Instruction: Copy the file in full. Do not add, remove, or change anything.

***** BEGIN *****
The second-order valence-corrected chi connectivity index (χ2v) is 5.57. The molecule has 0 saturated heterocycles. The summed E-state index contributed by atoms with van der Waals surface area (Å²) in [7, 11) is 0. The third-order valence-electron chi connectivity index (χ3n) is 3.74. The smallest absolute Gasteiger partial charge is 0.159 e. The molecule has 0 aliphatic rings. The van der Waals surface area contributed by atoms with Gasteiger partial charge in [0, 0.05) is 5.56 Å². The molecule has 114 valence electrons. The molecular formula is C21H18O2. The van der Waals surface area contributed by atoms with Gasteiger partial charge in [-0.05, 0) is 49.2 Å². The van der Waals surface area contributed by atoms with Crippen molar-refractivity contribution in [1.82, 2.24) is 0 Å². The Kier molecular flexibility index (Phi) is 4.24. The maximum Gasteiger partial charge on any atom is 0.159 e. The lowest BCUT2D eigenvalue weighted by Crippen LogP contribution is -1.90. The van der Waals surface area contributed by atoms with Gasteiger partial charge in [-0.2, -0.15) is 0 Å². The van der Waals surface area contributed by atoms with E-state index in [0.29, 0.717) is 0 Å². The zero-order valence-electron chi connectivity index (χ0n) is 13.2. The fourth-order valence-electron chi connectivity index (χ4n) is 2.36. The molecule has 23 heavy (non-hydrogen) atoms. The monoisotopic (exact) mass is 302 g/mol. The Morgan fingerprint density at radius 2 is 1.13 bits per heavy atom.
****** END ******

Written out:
The second-order valence-corrected chi connectivity index (χ2v) is 5.57. The molecule has 0 saturated heterocycles. The summed E-state index contributed by atoms with van der Waals surface area (Å²) in [7, 11) is 0. The third-order valence-electron chi connectivity index (χ3n) is 3.74. The smallest absolute Gasteiger partial charge is 0.159 e. The molecule has 0 aliphatic rings. The van der Waals surface area contributed by atoms with Gasteiger partial charge in [0, 0.05) is 5.56 Å². The molecule has 114 valence electrons. The molecular formula is C21H18O2. The van der Waals surface area contributed by atoms with Gasteiger partial charge in [-0.05, 0) is 49.2 Å². The van der Waals surface area contributed by atoms with Crippen molar-refractivity contribution in [1.82, 2.24) is 0 Å². The Kier molecular flexibility index (Phi) is 4.24. The maximum Gasteiger partial charge on any atom is 0.159 e. The lowest BCUT2D eigenvalue weighted by Crippen LogP contribution is -1.90. The van der Waals surface area contributed by atoms with Gasteiger partial charge in [-0.2, -0.15) is 0 Å². The van der Waals surface area contributed by atoms with E-state index in [0.29, 0.717) is 0 Å². The zero-order valence-electron chi connectivity index (χ0n) is 13.2. The fourth-order valence-electron chi connectivity index (χ4n) is 2.36. The molecule has 23 heavy (non-hydrogen) atoms. The monoisotopic (exact) mass is 302 g/mol. The Morgan fingerprint density at radius 2 is 1.13 bits per heavy atom.